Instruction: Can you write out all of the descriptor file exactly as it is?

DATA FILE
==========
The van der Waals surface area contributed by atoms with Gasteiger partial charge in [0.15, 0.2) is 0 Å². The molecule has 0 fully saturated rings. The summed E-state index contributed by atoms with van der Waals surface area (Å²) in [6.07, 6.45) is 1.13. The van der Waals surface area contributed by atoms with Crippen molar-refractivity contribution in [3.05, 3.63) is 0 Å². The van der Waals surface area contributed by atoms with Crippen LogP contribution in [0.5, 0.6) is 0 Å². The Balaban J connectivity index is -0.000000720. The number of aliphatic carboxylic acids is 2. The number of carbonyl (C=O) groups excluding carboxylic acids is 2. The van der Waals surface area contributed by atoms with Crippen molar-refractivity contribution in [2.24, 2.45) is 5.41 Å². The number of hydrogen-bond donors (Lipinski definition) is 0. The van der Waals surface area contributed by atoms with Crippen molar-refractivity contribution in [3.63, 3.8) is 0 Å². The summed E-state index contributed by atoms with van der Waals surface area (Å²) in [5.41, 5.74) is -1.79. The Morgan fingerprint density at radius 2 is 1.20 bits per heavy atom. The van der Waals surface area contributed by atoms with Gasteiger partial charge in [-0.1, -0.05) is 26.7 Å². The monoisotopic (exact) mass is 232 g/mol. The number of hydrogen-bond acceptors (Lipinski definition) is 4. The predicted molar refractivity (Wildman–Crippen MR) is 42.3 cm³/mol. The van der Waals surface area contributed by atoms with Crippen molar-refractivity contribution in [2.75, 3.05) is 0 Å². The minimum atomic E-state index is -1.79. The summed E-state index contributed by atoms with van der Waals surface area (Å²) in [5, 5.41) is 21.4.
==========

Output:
The van der Waals surface area contributed by atoms with Gasteiger partial charge in [0.15, 0.2) is 0 Å². The molecule has 0 fully saturated rings. The summed E-state index contributed by atoms with van der Waals surface area (Å²) in [6.07, 6.45) is 1.13. The van der Waals surface area contributed by atoms with Crippen molar-refractivity contribution in [3.05, 3.63) is 0 Å². The van der Waals surface area contributed by atoms with Crippen LogP contribution in [0.5, 0.6) is 0 Å². The Balaban J connectivity index is -0.000000720. The number of aliphatic carboxylic acids is 2. The number of carbonyl (C=O) groups excluding carboxylic acids is 2. The van der Waals surface area contributed by atoms with Crippen molar-refractivity contribution in [2.24, 2.45) is 5.41 Å². The number of hydrogen-bond donors (Lipinski definition) is 0. The van der Waals surface area contributed by atoms with Crippen molar-refractivity contribution in [3.63, 3.8) is 0 Å². The summed E-state index contributed by atoms with van der Waals surface area (Å²) in [5.41, 5.74) is -1.79. The Morgan fingerprint density at radius 2 is 1.20 bits per heavy atom. The van der Waals surface area contributed by atoms with Gasteiger partial charge in [-0.1, -0.05) is 26.7 Å². The monoisotopic (exact) mass is 232 g/mol. The number of hydrogen-bond acceptors (Lipinski definition) is 4. The predicted molar refractivity (Wildman–Crippen MR) is 42.3 cm³/mol. The van der Waals surface area contributed by atoms with Crippen molar-refractivity contribution in [2.75, 3.05) is 0 Å². The minimum atomic E-state index is -1.79. The summed E-state index contributed by atoms with van der Waals surface area (Å²) in [5, 5.41) is 21.4.